State DOT to Add ‘Auxiliary Lane’ on LIE — A Highway-Widening Project, Opponents Charge
Bad optics, Gov. Cuomo: Transit riders are facing fare hikes and service cuts, but the state wants drivers in Queens to save five seconds in travel time on the Long Island Expressway.
The state Department of Transportation wants to give more space to cars on a stretch of a Robert Moses-era highway in Queens — a 1950s-era idea that is merely a highway expansion, and will only attract more traffic, cause more crashes, and more pollution, Queens critics charge.
State transportation honchos told Queens Community Board 11’s Transportation Committee last week that they plan to build a new “auxiliary lane” on the Long Island Expressway between the southbound Clearview Expressway and the Springfield Boulevard exit ramp.
State reps claim the work will alleviate congestion and make the area safer “by providing a longer distance for motorists to merge on and off the highway,” but members of the civic panel argue that it will do the exact opposite due to what’s called induced demand — a proven phenomenon that says creating more space for cars increases traffic rather than reducing it.
“Freeway widenings, and this is a freeway widening, even if it is over a limited length of the LIE really have short-lived advantages just due to the fact, the law of induced demand,” said CB11 board member Ben Turner. “Just wondering why state DOT is still pursuing this strategy. We know climate change is a dire threat to our generation, to future generations, and still embracing this is really a vision of Robert Moses 80 years ago, and it doesn’t work, it’s expensive and futile.”
Now, on the roughly one mile of roadway between the two exit ramps is some green space that follows the path of service road to its side, which DOT would replace with the new on-off lane.
“That effectively is a highway widening — we’re talking about removing the green space to widen out the highway,” said Queens resident and safe streets activist Joby Jacob.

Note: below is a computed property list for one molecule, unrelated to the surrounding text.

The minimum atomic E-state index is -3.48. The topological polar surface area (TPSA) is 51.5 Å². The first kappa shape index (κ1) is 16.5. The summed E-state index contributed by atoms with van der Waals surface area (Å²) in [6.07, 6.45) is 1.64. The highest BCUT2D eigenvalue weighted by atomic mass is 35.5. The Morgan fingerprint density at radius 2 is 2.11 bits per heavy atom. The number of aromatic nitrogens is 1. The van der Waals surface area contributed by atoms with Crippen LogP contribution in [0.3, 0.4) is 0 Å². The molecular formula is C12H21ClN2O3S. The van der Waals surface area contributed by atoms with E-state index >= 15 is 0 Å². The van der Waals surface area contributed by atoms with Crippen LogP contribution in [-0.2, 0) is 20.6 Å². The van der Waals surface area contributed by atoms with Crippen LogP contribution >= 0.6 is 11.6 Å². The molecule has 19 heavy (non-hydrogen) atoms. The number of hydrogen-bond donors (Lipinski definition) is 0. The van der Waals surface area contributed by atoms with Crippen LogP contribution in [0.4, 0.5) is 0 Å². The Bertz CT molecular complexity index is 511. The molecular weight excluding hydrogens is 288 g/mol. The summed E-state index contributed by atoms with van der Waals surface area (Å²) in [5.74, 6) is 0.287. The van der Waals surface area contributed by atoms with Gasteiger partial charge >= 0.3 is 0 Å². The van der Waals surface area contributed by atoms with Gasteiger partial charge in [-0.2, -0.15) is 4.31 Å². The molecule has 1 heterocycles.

A rep for the state could not provide an estimate for the project’s price, but Jacob blasted it in its entirety, saying that spending any money on an alleged improvement for drivers at all is a slap in the face to public transit riders in Queens, as the MTA is facing a $16-billion deficit.
“It strains credulity that at the very moment Albany is talking about cutting MTA service for Queens residents, Albany will also spend millions of dollars to ram a highway widening through a Queens community to benefit Long Islanders,” said Jacob.
The notion that asthmaway widenings relieve congestion is a big fat #LIE.
After all, the LIE at its widest point is 10 lanes and it's regularly jacked.
— nerdy.nel ???? (@nerdynel17) July 27, 2020
State DOT reps told the board that the area is a “bottleneck” and the project is not considered a highway widening, but is just adding a supplemental roadway less than a mile long between two exit ramps.
“There are no current plans to widen the Long Island Expressway, but there is a project in the preliminary design phase to connect the entrance and exit ramps on the eastbound LIE via an auxiliary lane, less than a mile,” said state DOT spokeswoman Diane Park.
But Gov. Cuomo used the same excuse when he built the $1 billion Kosciuszko Bridge with three additional lanes of traffic, for what he claimed at the time would reduce congestion.
.@Julcuba asks the governor about the concept of induced demand. He doesn’t seem too familiar with it. But he said the old bridge was an “articifical choke point” and that the state wasn’t expanding lanes on the whole roadway.
— Vincent Barone (@vinbarone) August 27, 2019
But not long after it was built, traffic returned to the same-old — speeds heading towards Queens during the evening rush hour slowed to an average of 16 miles an hour, down from 19 miles an hour on the old bridge, the WSJ reported at the time, though the state claimed speeds actually increased.
And the project area is right near several schools and churches, where kids and worshippers would be subject to an influx of cars and their deadly emissions, throughout the length of construction and once it’s finished.
“There’s lot of schools in this area, those kids have to go to school every day with more pollution in their lungs because of this. I don’t see the logic in this, we’re trying to move to more green energy, safer environments, stop climate change,” said another board member during the virtual meeting on July 21.
DOT says construction on the project, which is currently in its early design phase, is slated to start next fall and wrap by fall 2023.